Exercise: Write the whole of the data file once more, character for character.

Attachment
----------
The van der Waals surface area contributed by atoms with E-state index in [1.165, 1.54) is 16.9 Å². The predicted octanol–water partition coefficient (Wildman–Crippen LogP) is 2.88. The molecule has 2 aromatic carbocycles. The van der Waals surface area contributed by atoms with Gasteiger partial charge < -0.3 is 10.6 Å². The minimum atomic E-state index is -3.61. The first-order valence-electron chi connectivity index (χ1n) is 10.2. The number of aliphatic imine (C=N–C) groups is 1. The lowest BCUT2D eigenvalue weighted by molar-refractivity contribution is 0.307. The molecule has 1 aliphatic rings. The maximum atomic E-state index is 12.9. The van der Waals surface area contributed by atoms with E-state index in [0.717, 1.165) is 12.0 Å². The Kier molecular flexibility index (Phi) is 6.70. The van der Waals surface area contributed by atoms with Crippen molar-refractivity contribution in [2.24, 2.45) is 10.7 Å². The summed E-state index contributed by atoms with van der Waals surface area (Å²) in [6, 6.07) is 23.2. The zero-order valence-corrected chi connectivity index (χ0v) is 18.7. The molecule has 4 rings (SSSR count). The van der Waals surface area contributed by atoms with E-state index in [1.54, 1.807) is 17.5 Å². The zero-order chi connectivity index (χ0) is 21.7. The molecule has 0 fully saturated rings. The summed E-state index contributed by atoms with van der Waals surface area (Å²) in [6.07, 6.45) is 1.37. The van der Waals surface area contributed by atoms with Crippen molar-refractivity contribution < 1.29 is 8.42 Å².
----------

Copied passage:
The van der Waals surface area contributed by atoms with E-state index in [1.165, 1.54) is 16.9 Å². The predicted octanol–water partition coefficient (Wildman–Crippen LogP) is 2.88. The molecule has 2 aromatic carbocycles. The van der Waals surface area contributed by atoms with Gasteiger partial charge < -0.3 is 10.6 Å². The minimum atomic E-state index is -3.61. The first-order valence-electron chi connectivity index (χ1n) is 10.2. The number of aliphatic imine (C=N–C) groups is 1. The lowest BCUT2D eigenvalue weighted by molar-refractivity contribution is 0.307. The molecule has 1 aliphatic rings. The maximum atomic E-state index is 12.9. The van der Waals surface area contributed by atoms with E-state index in [0.717, 1.165) is 12.0 Å². The Kier molecular flexibility index (Phi) is 6.70. The van der Waals surface area contributed by atoms with Crippen molar-refractivity contribution in [2.24, 2.45) is 10.7 Å². The summed E-state index contributed by atoms with van der Waals surface area (Å²) in [6, 6.07) is 23.2. The zero-order valence-corrected chi connectivity index (χ0v) is 18.7. The molecule has 4 rings (SSSR count). The van der Waals surface area contributed by atoms with E-state index in [1.54, 1.807) is 17.5 Å². The zero-order chi connectivity index (χ0) is 21.7. The molecule has 0 fully saturated rings. The summed E-state index contributed by atoms with van der Waals surface area (Å²) in [6.07, 6.45) is 1.37. The van der Waals surface area contributed by atoms with Crippen molar-refractivity contribution < 1.29 is 8.42 Å².